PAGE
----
Smart property is a new concept we are not used to at all yet. In this case property rights (for a car, apartment, etc.) are cryptographically fixed in the code.The asset (property) will only operate if recognizing legitimate user rights for the use of that property. This makes the transfer of property as simple as any transaction.
Of course, the smart property concept is based on widespread use and adaptation of decentralized trusted blockchain, which as of now appears to be quite a distant future. Yet I wouldn't be overly pessimistic—there are already blockchain startups used to register diamonds and watches.
By way of adding to the idea: using the information about the current balance of supply and demand supplied to it from the internet, the smart property item can potentially be engaged in economic activities of its own. Thus, a taxicab without a driver—a self-owned one—will be marketing its services or taking orders all by itself, balancing out its tariff based on time of day, current supply and demand. Dapps (Decentralized Applications)
These are apps executed in blockchain.Bitcoin, being a transaction-focused peer-to-peer network, happened to be the first ever decentralized application. The opportunity to make smart contracts and write executable code within blockchain has given birth to all sorts of decentralized applications. Besides, Daps can be quite independent from any particular blockchain, operating as entirely stand-alone applications. Example: MadeSafe, a distributed data storage application. In short, it operates like this: you make your disk space and up-time available too the network users and collect your premium for that; alternately, you can upload your data to the network in exchange for your service. There had been similar projects in the past (for example, Wuala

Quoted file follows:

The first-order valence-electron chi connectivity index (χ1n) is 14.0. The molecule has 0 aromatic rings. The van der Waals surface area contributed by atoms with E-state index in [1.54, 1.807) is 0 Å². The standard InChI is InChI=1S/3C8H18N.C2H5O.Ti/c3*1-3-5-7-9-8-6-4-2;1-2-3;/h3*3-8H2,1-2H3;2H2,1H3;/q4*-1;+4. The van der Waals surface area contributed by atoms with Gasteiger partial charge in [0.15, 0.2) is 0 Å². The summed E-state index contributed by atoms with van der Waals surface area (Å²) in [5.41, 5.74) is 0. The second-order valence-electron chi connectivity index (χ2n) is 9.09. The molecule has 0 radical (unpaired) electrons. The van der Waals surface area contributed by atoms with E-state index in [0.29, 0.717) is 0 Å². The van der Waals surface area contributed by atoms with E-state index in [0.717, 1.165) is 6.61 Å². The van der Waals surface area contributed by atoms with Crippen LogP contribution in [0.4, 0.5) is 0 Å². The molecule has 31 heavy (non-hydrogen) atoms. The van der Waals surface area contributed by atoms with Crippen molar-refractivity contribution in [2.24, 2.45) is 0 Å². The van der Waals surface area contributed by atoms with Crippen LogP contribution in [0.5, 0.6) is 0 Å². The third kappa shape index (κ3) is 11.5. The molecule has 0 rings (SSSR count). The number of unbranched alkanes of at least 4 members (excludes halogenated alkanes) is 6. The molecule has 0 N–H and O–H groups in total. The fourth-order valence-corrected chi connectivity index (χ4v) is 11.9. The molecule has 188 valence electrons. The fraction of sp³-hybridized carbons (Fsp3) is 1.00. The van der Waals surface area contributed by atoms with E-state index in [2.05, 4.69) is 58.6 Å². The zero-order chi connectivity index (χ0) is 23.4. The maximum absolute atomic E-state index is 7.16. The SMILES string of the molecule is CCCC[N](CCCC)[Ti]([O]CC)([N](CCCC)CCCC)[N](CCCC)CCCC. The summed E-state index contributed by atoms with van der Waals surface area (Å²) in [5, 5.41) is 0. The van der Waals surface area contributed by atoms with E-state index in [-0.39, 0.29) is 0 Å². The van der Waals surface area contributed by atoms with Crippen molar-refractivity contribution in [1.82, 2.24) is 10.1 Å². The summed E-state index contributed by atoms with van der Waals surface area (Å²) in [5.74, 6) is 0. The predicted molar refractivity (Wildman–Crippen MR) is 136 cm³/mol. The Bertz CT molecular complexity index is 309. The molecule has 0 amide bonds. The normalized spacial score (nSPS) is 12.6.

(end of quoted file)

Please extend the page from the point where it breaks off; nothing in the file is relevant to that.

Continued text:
), but now, for the first time ever, they are founded on economic principles: you simply offer your space and get paid. So far there is no certainty whether the project will survive. For your info: Wuala was closed in 2015.
Internet sources give a list of criteria an application must satisfy to be called a Dapp. I think these should be covered in some detail:
- A Dapp must be fully open-code, it must operate as a stand-alone application and no organization may be able to claim possession of the greater part of its tokens. A Dapp may adapt its protocol in response to suggested improvements and market feedback, but all changes must be adopted by consensus of all its users.
- A Dapp's data and operating reports must be encrypted and stored in a public domain, the so called decentralized blockchain, to avoid any potential network outage.